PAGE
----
Is infertility as traumatic as cancer?
Research has proven that the stress levels of women with infertility are the same as women who’ve been diagnosed with cancer, AIDS or heart disease.
Infertility is stressful. Period.
If only it were as simple as, “Just relax and let it happen.”
And the kicker is, this same research proves that stress makes it harder to conceive.
In a study published online in the journal Fertility and Sterility, the scientists reported that women who stopped using contraceptives took longer to become pregnant if they had high saliva levels of the enzyme alpha-amylase — a biological indicator of stress.
In fact, women with the highest concentrations of alpha-amylase were 12 percent less likely to become pregnant each month than those with the lowest levels.
Sounds like the makings of a vicious cycle to me.
The longer it takes to get pregnant, the more stressed you get. The more stressed out you get, the longer it takes to get pregnant.
So how do you break this nasty cycle?
The researchers suggest that finding ways to reduce or manage stress may be a low-tech solution for some infertile couples.
Chinese medicine doctors have been saying this for thousands of years.
You see, in Chinese medicine we understand how stress affects the body. We call it liver qi stagnation. We know that it directly affects blood flow to the reproductive organs, hormone balance, and drains your life force energy needed to make babies.
We know that using mind-body tools is the key to offsetting the effects of stress on your health.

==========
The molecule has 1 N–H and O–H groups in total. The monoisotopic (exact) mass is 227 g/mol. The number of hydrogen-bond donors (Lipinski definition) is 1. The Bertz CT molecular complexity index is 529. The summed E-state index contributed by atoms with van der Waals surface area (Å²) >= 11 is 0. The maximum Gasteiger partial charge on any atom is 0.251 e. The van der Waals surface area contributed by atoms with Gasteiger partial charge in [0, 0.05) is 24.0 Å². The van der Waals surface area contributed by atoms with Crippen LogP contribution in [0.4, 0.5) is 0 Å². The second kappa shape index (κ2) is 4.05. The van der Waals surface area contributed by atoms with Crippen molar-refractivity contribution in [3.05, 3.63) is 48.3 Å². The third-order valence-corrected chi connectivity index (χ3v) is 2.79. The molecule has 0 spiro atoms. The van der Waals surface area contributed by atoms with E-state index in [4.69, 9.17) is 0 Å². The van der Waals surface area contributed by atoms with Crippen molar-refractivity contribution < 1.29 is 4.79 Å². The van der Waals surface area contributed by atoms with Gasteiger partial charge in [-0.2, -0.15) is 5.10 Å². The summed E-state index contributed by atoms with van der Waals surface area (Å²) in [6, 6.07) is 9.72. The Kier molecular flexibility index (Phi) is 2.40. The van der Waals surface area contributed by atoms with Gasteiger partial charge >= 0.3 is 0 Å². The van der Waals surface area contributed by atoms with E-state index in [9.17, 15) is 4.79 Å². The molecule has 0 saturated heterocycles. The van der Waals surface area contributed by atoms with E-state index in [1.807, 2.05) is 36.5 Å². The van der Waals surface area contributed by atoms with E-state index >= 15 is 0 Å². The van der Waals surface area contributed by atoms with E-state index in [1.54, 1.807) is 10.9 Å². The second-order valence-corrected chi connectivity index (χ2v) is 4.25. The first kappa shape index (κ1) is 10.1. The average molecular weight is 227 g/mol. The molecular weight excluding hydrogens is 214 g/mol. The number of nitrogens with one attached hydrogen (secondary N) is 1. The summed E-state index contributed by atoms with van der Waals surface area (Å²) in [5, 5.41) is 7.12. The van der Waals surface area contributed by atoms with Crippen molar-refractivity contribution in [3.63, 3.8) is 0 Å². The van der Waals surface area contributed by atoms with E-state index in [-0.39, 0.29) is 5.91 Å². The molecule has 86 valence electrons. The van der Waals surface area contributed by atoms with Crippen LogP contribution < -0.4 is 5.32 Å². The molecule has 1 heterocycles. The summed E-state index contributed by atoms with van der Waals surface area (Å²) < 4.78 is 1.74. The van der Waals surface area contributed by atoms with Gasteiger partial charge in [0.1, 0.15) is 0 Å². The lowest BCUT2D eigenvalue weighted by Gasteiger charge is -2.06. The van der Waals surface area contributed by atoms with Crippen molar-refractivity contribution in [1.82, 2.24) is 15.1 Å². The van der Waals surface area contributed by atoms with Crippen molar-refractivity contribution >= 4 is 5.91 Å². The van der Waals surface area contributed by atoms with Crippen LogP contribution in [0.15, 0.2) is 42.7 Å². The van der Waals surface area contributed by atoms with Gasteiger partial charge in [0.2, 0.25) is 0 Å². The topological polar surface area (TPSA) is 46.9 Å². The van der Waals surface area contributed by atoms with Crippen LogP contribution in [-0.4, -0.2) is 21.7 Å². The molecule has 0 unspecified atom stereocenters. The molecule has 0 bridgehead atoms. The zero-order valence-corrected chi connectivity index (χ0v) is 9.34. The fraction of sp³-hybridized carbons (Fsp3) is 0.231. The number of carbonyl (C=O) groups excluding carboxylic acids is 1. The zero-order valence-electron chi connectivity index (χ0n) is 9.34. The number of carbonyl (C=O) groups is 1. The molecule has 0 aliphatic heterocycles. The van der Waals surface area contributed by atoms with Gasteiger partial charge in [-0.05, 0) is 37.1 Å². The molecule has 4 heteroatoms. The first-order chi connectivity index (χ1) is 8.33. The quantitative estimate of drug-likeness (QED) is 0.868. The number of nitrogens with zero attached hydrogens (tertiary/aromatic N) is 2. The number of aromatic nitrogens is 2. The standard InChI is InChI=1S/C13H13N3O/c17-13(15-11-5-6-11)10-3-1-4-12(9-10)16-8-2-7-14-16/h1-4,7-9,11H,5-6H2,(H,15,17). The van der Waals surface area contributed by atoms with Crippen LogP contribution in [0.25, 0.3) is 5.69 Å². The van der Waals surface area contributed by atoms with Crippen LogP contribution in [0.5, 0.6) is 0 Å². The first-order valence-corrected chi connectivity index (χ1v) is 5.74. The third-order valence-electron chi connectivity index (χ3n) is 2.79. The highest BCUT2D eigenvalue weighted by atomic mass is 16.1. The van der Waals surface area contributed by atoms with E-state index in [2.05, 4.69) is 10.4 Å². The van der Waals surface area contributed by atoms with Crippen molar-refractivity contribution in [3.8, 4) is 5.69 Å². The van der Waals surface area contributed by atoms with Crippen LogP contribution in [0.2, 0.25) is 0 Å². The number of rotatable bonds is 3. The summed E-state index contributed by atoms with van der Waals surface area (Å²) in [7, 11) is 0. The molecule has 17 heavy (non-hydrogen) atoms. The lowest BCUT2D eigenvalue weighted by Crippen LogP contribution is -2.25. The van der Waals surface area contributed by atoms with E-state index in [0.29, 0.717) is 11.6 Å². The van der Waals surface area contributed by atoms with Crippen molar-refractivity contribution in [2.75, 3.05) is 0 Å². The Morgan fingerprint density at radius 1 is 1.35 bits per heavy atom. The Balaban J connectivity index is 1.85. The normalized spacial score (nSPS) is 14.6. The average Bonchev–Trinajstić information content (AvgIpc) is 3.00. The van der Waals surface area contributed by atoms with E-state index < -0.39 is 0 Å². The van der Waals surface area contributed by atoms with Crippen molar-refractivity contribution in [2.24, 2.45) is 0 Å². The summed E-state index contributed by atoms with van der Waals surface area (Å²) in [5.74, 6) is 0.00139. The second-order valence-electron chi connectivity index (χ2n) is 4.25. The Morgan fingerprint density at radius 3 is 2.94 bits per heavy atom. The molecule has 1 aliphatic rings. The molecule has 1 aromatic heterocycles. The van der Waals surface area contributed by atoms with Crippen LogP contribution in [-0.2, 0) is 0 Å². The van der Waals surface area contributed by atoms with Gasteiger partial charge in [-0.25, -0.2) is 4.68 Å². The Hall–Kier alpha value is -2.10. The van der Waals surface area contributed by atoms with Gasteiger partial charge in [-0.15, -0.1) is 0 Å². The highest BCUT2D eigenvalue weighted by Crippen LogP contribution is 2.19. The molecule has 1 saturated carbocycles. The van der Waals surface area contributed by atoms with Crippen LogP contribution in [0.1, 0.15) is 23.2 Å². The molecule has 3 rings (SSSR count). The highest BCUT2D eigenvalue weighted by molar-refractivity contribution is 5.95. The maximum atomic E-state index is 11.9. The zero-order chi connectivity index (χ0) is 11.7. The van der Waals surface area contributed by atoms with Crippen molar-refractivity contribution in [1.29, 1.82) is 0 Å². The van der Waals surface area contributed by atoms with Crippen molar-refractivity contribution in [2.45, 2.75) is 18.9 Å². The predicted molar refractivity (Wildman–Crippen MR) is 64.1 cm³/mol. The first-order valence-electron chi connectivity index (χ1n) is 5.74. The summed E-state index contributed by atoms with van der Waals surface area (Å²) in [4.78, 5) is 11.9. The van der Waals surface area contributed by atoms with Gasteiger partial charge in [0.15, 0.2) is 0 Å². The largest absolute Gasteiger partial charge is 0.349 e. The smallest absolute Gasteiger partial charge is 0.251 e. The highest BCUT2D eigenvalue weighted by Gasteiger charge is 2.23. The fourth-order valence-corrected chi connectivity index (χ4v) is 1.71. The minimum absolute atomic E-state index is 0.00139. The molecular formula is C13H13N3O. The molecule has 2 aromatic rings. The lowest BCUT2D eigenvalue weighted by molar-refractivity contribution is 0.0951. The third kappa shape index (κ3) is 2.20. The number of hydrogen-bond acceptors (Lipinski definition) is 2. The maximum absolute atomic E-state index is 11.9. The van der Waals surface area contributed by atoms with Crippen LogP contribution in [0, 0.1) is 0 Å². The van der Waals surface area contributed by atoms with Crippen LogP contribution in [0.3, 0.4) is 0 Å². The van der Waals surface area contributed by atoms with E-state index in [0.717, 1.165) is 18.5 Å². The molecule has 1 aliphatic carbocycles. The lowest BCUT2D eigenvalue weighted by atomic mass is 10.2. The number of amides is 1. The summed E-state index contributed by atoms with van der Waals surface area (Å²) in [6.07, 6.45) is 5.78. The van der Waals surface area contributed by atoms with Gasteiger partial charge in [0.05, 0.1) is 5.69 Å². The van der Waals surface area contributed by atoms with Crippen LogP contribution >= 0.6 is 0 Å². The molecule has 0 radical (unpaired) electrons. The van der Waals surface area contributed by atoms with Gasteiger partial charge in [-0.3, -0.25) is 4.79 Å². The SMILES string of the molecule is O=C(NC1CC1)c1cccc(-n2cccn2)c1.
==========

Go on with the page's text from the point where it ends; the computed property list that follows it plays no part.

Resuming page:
Dr. Buck Louis, the study’s lead author, said, “Stress is the one most consistent factor that shows an effect on how long it takes to get pregnant, of all the lifestyle factors studied to date.”
So if you’re NOT practicing stress-management tools, like meditation, exercise, journaling, acupressure, and acupuncture etc., it NEEDs to be part of your program.
Most women that walk through my clinic doors are Type A personalities. Sound familiar?
Do you get stressed out when things are out of your control? Or when you can’t DO something to guarantee immediate pregnancy success?
All the more reason to follow a stress-management program, so that you can harness that need to take action without getting yourself more stressed out.
Dr. Sarah Berga, head of Obstetrics and Gynecology at Emory University who has studied the effects of stress management on women who aren’t ovulating, said, “The surprising finding was that even low levels of stress can have an impact on conception.”
In other words, you don’t need to be a total head case for stress to affect your fertility. You just need to be a normal woman with normal concerns and anxieties over why it’s taking longer than she hoped to get pregnant.
If that’s you, then please seek out stress-management solutions.